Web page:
German tank & truck petrol specs

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Trilisser, M. A.
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German tank & truck petrol specs

Post by Trilisser, M. A. » 08 Jul 2021 12:22

Does someone have data on the chemical composition and characteristics of wartime German petrol as used in tanks and trucks? Especially I would like to know the octane rating and whether TEL was used. According to Spielberger, e.g. the HL230 octane rating minimum was 74.

SIS 5
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Re: German tank & truck petrol specs

Post by SIS 5 » 08 Jul 2021 13:54

Hi,

very interesting questions. I can only give You an answer to Your last question about TEL.
In the year 1935 the I.G. Farben company acquired a licence for the production of TEL. The I.G. Farben company produced most of the synthetic petrol in Germany. So the so-called "Leuna-Benzin" later could get an octane rating until 100 and higher by adding TEL.

Regards

Bert

Trilisser, M. A.
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Re: German tank & truck petrol specs

Post by Trilisser, M. A. » 08 Jul 2021 15:56

It should be noted that both the nominally 87-octane B4 and 96-octane C3 fuels had the same amount of TEL added. However, the crux is that "motor fuels" (=for ground vehicles) had much lower octane requiments.

spannermann
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Re: German tank & truck petrol specs

Post by spannermann » 08 Jul 2021 16:57

Hi,
For most ordinary vehicles the octane rating is 74, and was often cast into the engine block, see photo of a BMW R75 motorcycle engine.

cheers PAUL
OZ74 BMW R75 ENGINE.jpg
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Richard Anderson
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Re: German tank & truck petrol specs

Post by Richard Anderson » 08 Jul 2021 17:40

"Is all this pretentious pseudo intellectual citing of sources REALLY necessary? It gets in the way of a good, spirited debate, destroys the cadence." POD, 6 October 2018

Yoozername
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Re: German tank & truck petrol specs

Post by Yoozername » 08 Jul 2021 19:43

Compression ratios in WWII (gasoline) vehicles were much lower than modern engines. I believe the Tiger engine was 6.8:1. The sherman radial even lower. So, octane ratings would also be lower. I believe the Germans also used ethanol mixtures (gasohol) and even methanol mixtures (in diesel) to raise octane and stretch out the fuel production.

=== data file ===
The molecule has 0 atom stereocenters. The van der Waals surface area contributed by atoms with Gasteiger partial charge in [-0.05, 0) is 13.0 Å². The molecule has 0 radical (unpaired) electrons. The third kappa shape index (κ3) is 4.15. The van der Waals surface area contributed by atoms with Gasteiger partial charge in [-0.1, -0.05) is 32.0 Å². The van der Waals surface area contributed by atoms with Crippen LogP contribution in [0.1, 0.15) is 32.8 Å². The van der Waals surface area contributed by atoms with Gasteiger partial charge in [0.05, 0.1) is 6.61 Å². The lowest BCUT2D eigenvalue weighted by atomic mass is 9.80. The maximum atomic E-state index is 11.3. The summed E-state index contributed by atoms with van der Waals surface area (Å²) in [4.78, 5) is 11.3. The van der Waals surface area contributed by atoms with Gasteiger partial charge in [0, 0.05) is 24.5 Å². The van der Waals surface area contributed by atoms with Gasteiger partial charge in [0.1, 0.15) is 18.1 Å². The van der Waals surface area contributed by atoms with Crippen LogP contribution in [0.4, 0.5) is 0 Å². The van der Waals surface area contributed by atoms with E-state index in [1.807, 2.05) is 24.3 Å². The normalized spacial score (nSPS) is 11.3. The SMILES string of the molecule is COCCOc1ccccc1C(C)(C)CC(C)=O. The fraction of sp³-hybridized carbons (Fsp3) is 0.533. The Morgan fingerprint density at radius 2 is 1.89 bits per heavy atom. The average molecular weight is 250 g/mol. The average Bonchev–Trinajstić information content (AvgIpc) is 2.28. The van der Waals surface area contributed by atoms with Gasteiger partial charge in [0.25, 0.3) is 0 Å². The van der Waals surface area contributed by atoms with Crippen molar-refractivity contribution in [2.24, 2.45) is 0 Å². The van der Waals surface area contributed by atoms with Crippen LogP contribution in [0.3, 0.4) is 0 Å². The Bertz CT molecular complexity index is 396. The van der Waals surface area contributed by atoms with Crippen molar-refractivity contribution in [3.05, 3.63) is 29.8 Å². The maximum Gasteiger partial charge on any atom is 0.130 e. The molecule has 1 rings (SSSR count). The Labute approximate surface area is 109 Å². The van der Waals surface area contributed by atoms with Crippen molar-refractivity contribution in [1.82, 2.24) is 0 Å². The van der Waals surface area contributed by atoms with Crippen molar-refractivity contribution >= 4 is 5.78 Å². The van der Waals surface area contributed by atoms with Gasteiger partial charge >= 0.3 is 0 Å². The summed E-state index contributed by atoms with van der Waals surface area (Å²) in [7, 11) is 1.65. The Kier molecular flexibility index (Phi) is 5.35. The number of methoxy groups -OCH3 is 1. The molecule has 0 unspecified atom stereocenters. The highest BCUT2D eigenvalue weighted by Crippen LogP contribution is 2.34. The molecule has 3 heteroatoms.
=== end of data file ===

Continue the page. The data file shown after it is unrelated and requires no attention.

spannermann
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Re: German tank & truck petrol specs

Post by spannermann » 09 Jul 2021 07:35

Hi,
Photo of a Zundapp KS 750 motorcycle engine block with OZ74 cast into it and the carburator data plate from a Stoewer lEpkw of 1940.

cheers PAUL
img_3210.jpg
pictures_0001.jpg
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spannermann
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Re: German tank & truck petrol specs

Post by spannermann » 09 Jul 2021 08:07

Hi,
Set of data plates on a 1942 Mercedes-Benz 1500.

cheers PAUL
P1240118.jpg
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Trilisser, M. A.
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Re: German tank & truck petrol specs

Post by Trilisser, M. A. » 10 Jul 2021 01:50

Yoozername wrote:
08 Jul 2021 19:43
Compression ratios in WWII (gasoline) vehicles were much lower than modern engines. I believe the Tiger engine was 6.8:1. The sherman radial even lower. So, octane ratings would also be lower. I believe the Germans also used ethanol mixtures (gasohol) and even methanol mixtures (in diesel) to raise octane and stretch out the fuel production.
Diesel engines don't benefit from high octane number, just the opposite. Diesel fuel is graded according to cetane number and cetane and octane numbers are inverse (the higher the octane number of a given fuel, the lower its cetane number is).

Compression ratio alone does not dictate octane requiments, IMEP does, though power increases through raising CR vs. raising boost (in supercharged engines) require higher detonation resistance for the same IMEP.

Yoozername
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Re: German tank & truck petrol specs

Post by Yoozername » 11 Jul 2021 01:35

I didn't specifically say that octane rating was meant for diesel engines, perhaps it reads that way. I mentioned , as an aside, they were trying to stretch fuel production capacity in both gasoline (using ethanol), and even diesel (using methanol). I was mostly mentioning the use of 'gasohol', and thought it was interesting. Adding ethanol does increase octane rating in gasoline. It also raises IMEP. I actually run all my cars by mixing E85, and E10 gasoline, to create E25. I have been doing this for over 10 years. No problems.

I would direct those people interested in reading about ethanol, and gasoline mixtures, to this paper available online.

https://journals.sagepub.com/doi/full/1 ... 4020943356

I quote....
Effects of ethanol fraction on IMEP values at stoichiometric conditions are seen in Figure 9. Analyses results showed that IMEP values were increased using higher ethanol content in fuel at stoichiometric condition. Trends of IMEP variations by different ethanol fractions showed similarity with those of engine torque and power values since IMEP is one of the main parameters of indicated engine torque and power. Simulation results of IMEP for gasoline E2.5, E5, E10, E15, and E20 fuels are 1.125, 1.128, 1.130, 1.133, 1.134, and 1.135 MPa, respectively. Maximum improvement in IMEP was 0.91% with E20 fuel compared to neat gasoline (E0).
figure
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